Many Republicans concerned Trump will win on Super Tuesday

VALDOSTA, Georgia -- On the eve of Tuesday's crucial multi-state primaries, a sharp new divide erupted between Republicans who pledge to fall in line behind Donald Trump if he wins their party's nomination and others who insist they can never back the bombastic billionaire.

See Full Article

The fissure could have major implications beyond the primaries, exposing the looming challenges in uniting the party, no matter who wins the nomination.

Trump has won three of four early nominating contests, roiling a party that had assumed his populist appeal with voters would fizzle. Instead, he's only grown stronger and appears to be in commanding position heading into Super Tuesday, the biggest single-day delegate haul of the year.

Republicans will vote in 11 states on March 1, or Super Tuesday, with 595 delegates to the party's national nominating convention at stake. It takes 1,237 delegates to win the nomination at the July convention.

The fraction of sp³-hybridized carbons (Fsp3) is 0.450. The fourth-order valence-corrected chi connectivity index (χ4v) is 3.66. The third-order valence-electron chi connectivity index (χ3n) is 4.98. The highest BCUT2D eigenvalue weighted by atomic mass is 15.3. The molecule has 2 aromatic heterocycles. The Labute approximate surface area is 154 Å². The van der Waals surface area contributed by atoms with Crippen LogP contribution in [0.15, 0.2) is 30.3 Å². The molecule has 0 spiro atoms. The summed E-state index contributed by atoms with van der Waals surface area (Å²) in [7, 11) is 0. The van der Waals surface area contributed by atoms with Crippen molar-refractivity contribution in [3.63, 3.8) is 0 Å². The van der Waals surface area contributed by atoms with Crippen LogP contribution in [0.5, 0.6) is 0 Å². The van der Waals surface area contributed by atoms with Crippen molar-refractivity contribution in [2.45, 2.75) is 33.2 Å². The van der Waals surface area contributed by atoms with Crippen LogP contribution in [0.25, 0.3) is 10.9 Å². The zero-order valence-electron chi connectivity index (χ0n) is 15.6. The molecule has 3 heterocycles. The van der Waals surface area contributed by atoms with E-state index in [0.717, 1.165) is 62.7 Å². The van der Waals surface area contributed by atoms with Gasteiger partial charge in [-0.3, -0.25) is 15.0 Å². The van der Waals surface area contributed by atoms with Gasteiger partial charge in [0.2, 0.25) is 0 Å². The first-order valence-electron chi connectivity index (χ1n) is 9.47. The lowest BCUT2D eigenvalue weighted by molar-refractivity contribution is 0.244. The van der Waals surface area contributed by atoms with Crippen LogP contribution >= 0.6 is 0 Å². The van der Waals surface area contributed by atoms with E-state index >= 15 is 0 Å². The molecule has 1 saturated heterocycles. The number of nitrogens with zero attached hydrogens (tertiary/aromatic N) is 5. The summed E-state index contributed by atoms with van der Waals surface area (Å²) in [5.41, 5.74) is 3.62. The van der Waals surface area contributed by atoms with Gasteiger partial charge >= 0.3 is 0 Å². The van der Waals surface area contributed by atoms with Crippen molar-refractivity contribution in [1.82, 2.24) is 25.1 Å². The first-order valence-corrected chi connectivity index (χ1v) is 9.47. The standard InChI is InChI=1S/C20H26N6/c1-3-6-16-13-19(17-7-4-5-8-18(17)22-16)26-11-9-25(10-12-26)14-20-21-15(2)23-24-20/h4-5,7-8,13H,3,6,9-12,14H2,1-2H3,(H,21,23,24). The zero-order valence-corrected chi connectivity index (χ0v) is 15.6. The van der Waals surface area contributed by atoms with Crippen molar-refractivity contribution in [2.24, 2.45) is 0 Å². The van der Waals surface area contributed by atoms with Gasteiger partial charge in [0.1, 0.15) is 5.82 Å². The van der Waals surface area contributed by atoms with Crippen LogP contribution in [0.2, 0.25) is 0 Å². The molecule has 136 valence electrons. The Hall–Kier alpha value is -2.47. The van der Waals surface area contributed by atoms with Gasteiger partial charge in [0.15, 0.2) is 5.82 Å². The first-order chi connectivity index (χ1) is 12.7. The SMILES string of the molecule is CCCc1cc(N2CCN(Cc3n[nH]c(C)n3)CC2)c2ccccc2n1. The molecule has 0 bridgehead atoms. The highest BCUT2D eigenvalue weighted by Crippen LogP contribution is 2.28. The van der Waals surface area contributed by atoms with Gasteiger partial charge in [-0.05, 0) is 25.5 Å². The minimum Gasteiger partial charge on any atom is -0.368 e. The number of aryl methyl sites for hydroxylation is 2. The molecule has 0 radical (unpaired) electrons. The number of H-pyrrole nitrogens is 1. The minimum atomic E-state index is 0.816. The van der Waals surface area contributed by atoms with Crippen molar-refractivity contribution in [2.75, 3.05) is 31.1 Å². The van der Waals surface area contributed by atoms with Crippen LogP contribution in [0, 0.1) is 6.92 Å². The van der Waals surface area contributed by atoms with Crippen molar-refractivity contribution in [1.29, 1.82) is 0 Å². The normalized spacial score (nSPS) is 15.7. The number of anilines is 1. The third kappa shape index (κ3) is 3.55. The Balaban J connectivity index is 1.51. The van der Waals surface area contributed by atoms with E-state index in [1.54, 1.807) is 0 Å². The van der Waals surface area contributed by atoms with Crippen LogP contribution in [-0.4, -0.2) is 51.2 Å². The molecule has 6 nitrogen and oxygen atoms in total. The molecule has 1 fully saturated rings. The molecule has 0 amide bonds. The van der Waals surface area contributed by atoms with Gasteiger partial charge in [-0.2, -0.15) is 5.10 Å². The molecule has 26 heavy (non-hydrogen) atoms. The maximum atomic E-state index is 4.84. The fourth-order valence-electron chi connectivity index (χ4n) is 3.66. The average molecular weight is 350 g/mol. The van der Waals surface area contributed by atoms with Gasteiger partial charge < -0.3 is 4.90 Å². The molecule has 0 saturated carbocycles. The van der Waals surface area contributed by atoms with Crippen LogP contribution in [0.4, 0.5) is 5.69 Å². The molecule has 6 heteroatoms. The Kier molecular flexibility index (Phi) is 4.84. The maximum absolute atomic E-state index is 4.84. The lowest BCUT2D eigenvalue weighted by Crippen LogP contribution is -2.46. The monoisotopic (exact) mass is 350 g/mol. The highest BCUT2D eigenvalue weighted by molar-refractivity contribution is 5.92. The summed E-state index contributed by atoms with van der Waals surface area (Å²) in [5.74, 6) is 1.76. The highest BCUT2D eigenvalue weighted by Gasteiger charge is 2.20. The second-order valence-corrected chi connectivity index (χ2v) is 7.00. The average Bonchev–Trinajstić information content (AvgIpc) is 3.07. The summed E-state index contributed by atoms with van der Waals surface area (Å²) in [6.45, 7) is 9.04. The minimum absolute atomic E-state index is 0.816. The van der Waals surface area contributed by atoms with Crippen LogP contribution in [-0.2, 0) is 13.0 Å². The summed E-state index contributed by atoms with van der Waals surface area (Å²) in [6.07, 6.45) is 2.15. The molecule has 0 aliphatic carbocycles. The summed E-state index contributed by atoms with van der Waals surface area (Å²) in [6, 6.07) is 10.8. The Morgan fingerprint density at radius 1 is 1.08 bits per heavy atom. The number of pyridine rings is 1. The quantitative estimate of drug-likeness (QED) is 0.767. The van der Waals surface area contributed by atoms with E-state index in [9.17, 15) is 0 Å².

If Trump sweeps most of the states up for grabs Tuesday, he could amass a delegate lead that would be difficult for any rival to overcome. Texas Sen. Ted Cruz is banking on a win in his home state to keep him in the race, while Florida Sen. Marco Rubio wants to stay close in the delegate count until the primary hits his home state on March 15.

Meanwhile, Democratic front-runner Hillary Clinton is solidifying her lead. Like Trump, Clinton could begin putting her party's nomination out of reach for rival Bernie Sanders with a strong showing on Super Tuesday. Democrats will be voting in 11 states and American Samoa, with 865 delegates at stake.

After a decisive victory in Saturday's South Carolina primary, Clinton has shed nearly all references to her Democratic opponent, choosing instead to focus on Trump. Sanders, meanwhile, remains resolute in his message, offering his standard economic-focused campaign speech and looking past last weekend's defeat.